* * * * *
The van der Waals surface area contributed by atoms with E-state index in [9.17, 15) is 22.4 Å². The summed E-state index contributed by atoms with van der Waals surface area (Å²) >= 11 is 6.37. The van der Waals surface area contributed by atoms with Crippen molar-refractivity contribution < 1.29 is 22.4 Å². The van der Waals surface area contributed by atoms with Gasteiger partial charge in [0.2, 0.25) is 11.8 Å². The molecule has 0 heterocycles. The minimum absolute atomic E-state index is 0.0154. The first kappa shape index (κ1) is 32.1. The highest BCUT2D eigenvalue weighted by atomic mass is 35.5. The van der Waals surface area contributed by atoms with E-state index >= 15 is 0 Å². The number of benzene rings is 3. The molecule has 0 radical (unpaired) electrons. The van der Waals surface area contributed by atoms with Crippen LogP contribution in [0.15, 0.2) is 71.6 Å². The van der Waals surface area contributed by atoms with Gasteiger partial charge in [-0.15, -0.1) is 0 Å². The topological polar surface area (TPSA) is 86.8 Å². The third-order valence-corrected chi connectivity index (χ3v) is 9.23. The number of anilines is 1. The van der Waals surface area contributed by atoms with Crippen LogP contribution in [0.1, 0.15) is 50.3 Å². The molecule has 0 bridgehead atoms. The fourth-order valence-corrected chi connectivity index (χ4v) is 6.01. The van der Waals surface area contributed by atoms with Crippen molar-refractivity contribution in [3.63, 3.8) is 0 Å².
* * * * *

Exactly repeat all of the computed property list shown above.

The van der Waals surface area contributed by atoms with E-state index in [9.17, 15) is 22.4 Å². The summed E-state index contributed by atoms with van der Waals surface area (Å²) >= 11 is 6.37. The van der Waals surface area contributed by atoms with Crippen molar-refractivity contribution < 1.29 is 22.4 Å². The van der Waals surface area contributed by atoms with Gasteiger partial charge in [0.2, 0.25) is 11.8 Å². The molecule has 0 heterocycles. The minimum absolute atomic E-state index is 0.0154. The first kappa shape index (κ1) is 32.1. The highest BCUT2D eigenvalue weighted by atomic mass is 35.5. The van der Waals surface area contributed by atoms with E-state index >= 15 is 0 Å². The number of benzene rings is 3. The molecule has 0 radical (unpaired) electrons. The van der Waals surface area contributed by atoms with Crippen LogP contribution in [0.15, 0.2) is 71.6 Å². The van der Waals surface area contributed by atoms with Gasteiger partial charge in [-0.15, -0.1) is 0 Å². The topological polar surface area (TPSA) is 86.8 Å². The third-order valence-corrected chi connectivity index (χ3v) is 9.23. The number of anilines is 1. The van der Waals surface area contributed by atoms with Crippen LogP contribution in [0.1, 0.15) is 50.3 Å². The molecule has 0 bridgehead atoms. The fourth-order valence-corrected chi connectivity index (χ4v) is 6.01. The van der Waals surface area contributed by atoms with Crippen molar-refractivity contribution in [3.63, 3.8) is 0 Å².